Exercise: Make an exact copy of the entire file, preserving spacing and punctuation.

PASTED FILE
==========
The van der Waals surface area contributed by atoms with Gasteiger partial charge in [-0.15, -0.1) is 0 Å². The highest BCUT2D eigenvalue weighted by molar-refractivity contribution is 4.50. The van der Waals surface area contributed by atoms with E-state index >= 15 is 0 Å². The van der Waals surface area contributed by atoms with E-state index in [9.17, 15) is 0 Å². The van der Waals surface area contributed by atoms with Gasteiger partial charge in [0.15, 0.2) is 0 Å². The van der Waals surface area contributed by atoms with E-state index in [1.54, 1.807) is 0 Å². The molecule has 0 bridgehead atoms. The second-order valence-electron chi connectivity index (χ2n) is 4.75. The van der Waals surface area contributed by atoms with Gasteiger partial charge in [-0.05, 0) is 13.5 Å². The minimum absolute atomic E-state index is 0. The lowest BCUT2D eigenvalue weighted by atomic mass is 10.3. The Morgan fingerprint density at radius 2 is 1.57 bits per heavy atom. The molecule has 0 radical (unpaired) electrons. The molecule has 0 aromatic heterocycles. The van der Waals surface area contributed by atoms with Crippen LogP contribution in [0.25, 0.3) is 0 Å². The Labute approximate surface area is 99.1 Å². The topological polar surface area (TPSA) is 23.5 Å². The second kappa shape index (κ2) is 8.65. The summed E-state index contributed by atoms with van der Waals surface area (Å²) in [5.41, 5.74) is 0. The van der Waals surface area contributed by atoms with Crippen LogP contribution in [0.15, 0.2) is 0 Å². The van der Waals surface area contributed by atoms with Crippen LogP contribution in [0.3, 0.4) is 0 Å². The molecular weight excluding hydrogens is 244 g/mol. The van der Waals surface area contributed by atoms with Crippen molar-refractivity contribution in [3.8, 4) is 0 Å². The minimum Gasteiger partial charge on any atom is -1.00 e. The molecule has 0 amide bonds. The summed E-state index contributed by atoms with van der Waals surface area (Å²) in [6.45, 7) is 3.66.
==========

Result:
The van der Waals surface area contributed by atoms with Gasteiger partial charge in [-0.15, -0.1) is 0 Å². The highest BCUT2D eigenvalue weighted by molar-refractivity contribution is 4.50. The van der Waals surface area contributed by atoms with E-state index >= 15 is 0 Å². The van der Waals surface area contributed by atoms with E-state index in [9.17, 15) is 0 Å². The van der Waals surface area contributed by atoms with Gasteiger partial charge in [0.15, 0.2) is 0 Å². The van der Waals surface area contributed by atoms with E-state index in [1.54, 1.807) is 0 Å². The molecule has 0 bridgehead atoms. The second-order valence-electron chi connectivity index (χ2n) is 4.75. The van der Waals surface area contributed by atoms with Gasteiger partial charge in [-0.05, 0) is 13.5 Å². The minimum absolute atomic E-state index is 0. The lowest BCUT2D eigenvalue weighted by atomic mass is 10.3. The Morgan fingerprint density at radius 2 is 1.57 bits per heavy atom. The molecule has 0 radical (unpaired) electrons. The molecule has 0 aromatic heterocycles. The van der Waals surface area contributed by atoms with Crippen LogP contribution in [0.25, 0.3) is 0 Å². The Labute approximate surface area is 99.1 Å². The topological polar surface area (TPSA) is 23.5 Å². The second kappa shape index (κ2) is 8.65. The summed E-state index contributed by atoms with van der Waals surface area (Å²) in [5.41, 5.74) is 0. The van der Waals surface area contributed by atoms with Crippen LogP contribution in [0.15, 0.2) is 0 Å². The van der Waals surface area contributed by atoms with Crippen LogP contribution in [0.3, 0.4) is 0 Å². The molecular weight excluding hydrogens is 244 g/mol. The van der Waals surface area contributed by atoms with Crippen molar-refractivity contribution in [3.8, 4) is 0 Å². The minimum Gasteiger partial charge on any atom is -1.00 e. The molecule has 0 amide bonds. The summed E-state index contributed by atoms with van der Waals surface area (Å²) in [6.45, 7) is 3.66.